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Understanding Color in Adobe Illustrator

Lesson 2 of 7

Global & Non-global Colors

 

Understanding Color in Adobe Illustrator

Lesson 2 of 7

Global & Non-global Colors

 

Lesson Info

Global & Non-global Colors

I've chosen some colors in my document right here. And when I click on those colors in my document, it corresponds to the color that I'm using in this watch panel. This is absolutely great. But I've used this color in several different locations here, and I would like to go in, and I would like to change this orange to something different. So I have my object selected. I double click on my swatch in this watch panel. DoubleClick allows me to edit this. I edit this color and I changed the color of my swatch and I click. OK, And it on Lee changed the one that I had selected. This used to be the same color. Okay, so I had that color there. And if I edit this color now, I get a completely different color on that one. Well, if I go in, let me back up here. I'm going to copy this one, too, and I'm gonna change this watch color. I change this. There it iss only change that one. Now I click on this. Where's my swatch? In this watch panel? It's no longer there because when you click on an objec...

t and you go in and you edit the color in your swatch panel, it will Onley change the color that you have selected. So if I have used this orange in multiple places here and I only select this object and I edit this color, this orange is no longer in my swatch panel on It's like OK, so what good was it having that color? And it's like I wanted to change that color every single place where that color existed. It's not how illustrator works. Isn't that great? No, it's not. Because now, if I want this color on, I click on it. I can't find it. My swatch panel. Even though I put into my swatch panel, I now have to revert back Teoh using my eyedropper tool to sample this or dragging that color back into my swatch panel. Where did it go? What happened to it? Well, even worse if I have this color here and I find out where it is in my swatch panel, which I can't even find it, OK, there is my color there on. I don't have this selected and I edit this color and I changed the color right there I've changed the color it no longer. This color now no longer exists in my swatch panel. Drives me crazy. So what's the point of putting color in your swatch panel If you change it and nothing else changes it all, it seems like it just disappears. That's the biggest issue that we have with us. So we're gonna figure this out on why this is happening. Does anybody online have any idea why this happens? I'm sure people get really frustrated with this. If anybody had experience like that Uh huh. Absolutely. The answer is yes. Uh, totally. So what I want to do is I want to show you how we can go through here and fix this problem. The biggest thing is is this. I don't know if you've ever noticed that when you create a color in any one of these methods here and you create a new colors watch. We have this little button called Global Color. Okay, global color. Everything did you create should be global color. That's what you should have. You should have a big global color. This is what global color does. If I create a color and I make this a global color, and I put it into mice. Watch panel and I create shapes with this type fill stroke radiance, and I fill it with that global color. This is the beauty I can go in, and I can edit that color in my swatch panel. And when I do and I changed that color, it will go ahead and affect everything globally. Every single place where I've used it, whether I've selected it or not, allows me to go in and change that color, which is wonderful, because if I've used it in several different places and I need to change it everywhere, strokes fills tents, you name it. That's what I can Dio don't have anything selected. I edit that color. I change it every place that it was used. It's there, so this color always exists. Now you'll notice in this watch panel. Here is well, there's certain colors that have this little white edge on them that indicates a global color, all these other colors or non global colors, which means if you use a color and you change that color, you can change it completely independent of everything that you've done and now you no longer have a matching color to your object. You turn it into a global color, which is easy. You can simply double click on that color nurse watch panel, change it to a global color, and now every time you use that color in any way, shape or form, once you go in and you change that color here, selected or not, it will change it in every single use in the entire document. If we had gone in and on that right there, change it every place where use it. That's what it ISS. So I don't know why people would not use global colors because it seems very efficient to be able to go in and change one centrally located color change all the attributes of that color. Another huge advantage of going in here in creating global color is being able to do tents of that color. If I would like to go in and I would like to create different tents of this color, so I would like to make it a lighter tent. I can go in, and I content this color, and in my color panel, I'm able to go in and select my color. And with my little tent slider, I'm able to go and slide this and create a tent of a color tent of a collar is technically adding white to that color. If I create a tent of this color, I can actually take this tent and put into my Swatch panel to use it for other uses instead of having to recreate this every time that I need it on. It's quite simple. I create attempt of that color. I put it into my swatch panel on. I can create tents of anything that I want, slide by 10 slider and then create multiple versions of this as well. So if I'm gonna be doing some type of illustration, I have all of these 10 colors pre made for me so that I don't have to worry about creating them at all. So if I want 75 50 25% tent, it's right there. The advantage of this is if I go in and I change a color that's global, and I changed that it will change all of the tents that are associated with that color. I'm gonna switch over to list view here and you can see with my list view. There's all of my colors. This is the parent color, and then you can see all the tents of this right here in list view. When I have a global color, it gives me this gray square, so this means this is basically a family. If I change the parent, it's going to change all of what we call the siblings or the daughters. And then wherever I use that in my document, I don't have to recreate this tent every time. But if I change the color at any point, it also keeps all those tents in my document as well as changing them here. Here's the frustrating part. If you use a non global color and you would like to create a tent of it, you can't non global colors or colors as we normally see them in the swatches panels. You can't create a tough you go over here. Where is the 10 slider? There is no tent slider. There is no tint here. And the reason why, If it's not a global color, you can't create a tent of this color. You can't. So if I would like this. There is my object. There is my color double click on that color and the swatch panel click. Global color turns it into a global color. And miraculously, it now turns into my color slider right here. Wonderful. Absolutely wonderful. Now we can create any tent that I would like of this color, which is something I cannot do unless I make a global color. So if you have an entire swatch panel full of non global colors, guess how you get to fix that double click on every single color and turned into a global color. What? You do that for the next couple hours? Okay. And then when you're done, you have all your global colors, which are great. Are there better ways to make global colors and put them in? Absolutely. And we're going to show you that little bit later.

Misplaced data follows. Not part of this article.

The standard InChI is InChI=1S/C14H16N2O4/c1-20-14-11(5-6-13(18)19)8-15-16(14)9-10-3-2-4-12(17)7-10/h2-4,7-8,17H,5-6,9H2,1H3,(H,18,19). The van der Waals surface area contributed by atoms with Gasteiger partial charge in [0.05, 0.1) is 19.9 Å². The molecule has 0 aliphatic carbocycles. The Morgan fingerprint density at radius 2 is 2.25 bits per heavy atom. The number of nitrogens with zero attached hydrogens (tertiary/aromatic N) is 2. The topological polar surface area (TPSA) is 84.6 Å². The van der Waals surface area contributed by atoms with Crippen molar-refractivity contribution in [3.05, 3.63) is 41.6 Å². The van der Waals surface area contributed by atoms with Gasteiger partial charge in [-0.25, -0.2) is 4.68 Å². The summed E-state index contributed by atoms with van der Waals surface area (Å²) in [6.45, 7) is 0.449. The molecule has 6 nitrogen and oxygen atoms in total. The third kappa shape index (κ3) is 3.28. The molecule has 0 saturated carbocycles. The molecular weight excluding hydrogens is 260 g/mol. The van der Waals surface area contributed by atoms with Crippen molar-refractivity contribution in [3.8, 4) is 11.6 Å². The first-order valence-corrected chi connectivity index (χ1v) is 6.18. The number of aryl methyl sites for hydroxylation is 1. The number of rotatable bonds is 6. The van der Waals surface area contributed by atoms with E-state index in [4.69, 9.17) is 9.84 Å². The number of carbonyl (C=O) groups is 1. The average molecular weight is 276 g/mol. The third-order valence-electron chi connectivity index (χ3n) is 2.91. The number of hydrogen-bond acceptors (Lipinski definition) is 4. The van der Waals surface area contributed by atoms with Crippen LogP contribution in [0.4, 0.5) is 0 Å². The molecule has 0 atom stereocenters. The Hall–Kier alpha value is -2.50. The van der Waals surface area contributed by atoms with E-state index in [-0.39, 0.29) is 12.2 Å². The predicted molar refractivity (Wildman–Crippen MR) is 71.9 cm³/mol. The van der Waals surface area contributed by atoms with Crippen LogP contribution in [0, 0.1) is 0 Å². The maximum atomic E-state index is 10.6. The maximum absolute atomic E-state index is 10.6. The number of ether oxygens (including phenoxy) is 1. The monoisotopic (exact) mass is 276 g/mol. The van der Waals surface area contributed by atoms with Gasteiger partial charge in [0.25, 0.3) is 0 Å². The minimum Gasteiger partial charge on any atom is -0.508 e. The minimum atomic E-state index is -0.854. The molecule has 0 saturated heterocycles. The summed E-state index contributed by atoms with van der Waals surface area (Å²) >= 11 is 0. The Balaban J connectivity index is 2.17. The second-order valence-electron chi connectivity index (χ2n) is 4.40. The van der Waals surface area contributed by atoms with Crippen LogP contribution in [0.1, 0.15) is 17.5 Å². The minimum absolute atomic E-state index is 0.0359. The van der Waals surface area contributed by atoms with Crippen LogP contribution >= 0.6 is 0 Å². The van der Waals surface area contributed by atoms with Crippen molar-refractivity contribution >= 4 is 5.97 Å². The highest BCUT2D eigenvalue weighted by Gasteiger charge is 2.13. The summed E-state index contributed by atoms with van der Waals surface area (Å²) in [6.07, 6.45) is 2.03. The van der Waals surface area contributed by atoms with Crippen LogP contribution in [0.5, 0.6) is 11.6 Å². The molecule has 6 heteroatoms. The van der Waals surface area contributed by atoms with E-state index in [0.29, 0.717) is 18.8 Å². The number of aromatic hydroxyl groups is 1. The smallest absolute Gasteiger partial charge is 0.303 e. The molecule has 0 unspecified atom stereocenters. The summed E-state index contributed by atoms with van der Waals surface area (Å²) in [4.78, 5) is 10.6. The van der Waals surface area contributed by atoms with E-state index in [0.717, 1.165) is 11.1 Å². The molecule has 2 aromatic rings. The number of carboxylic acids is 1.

Class Description

Even the most seasoned Adobe® Illustrator® users don’t know all the available color features, or how to use them. This class will clarify all the options for working with color, so you can take full control of your designs and work efficiently. Adobe certified instructor Jason Hoppe will show you how to use the right tools for picking palettes and creating harmonious color combinations.

Topics include:

  • Global and non-global colors and when/why to use them
  • Understanding color panels, how to create tints, and colors harmonies
  • The most efficient ways to create usable (and universal) color swatches for use in other Adobe applications
  • Creating a custom color panel to replace the default list of color swatches
  • Accessing all of Illustrator built-in color libraries
  • Making sense of the Color Panel, Color Theme Panel, Color Guide Panel and Swatches Panel
  • >Adding colors to the Swatches Panel based on existing artwork


Software Used: Adobe Illustrator CC 2017

Reviews

Michelle Mealing
 

Jason continues to astound me with how he uses Illustrator. Loads of time saving tips for the seasoned AI user. Beginners are fortunate enough to have these tips before you've spent hours and hours on projects. Wish I had you years ago Jason. You're a treasure. Is this course worth the money? ABSOLUTELY.

pameciau
 

Once again a great course from Jason 🙂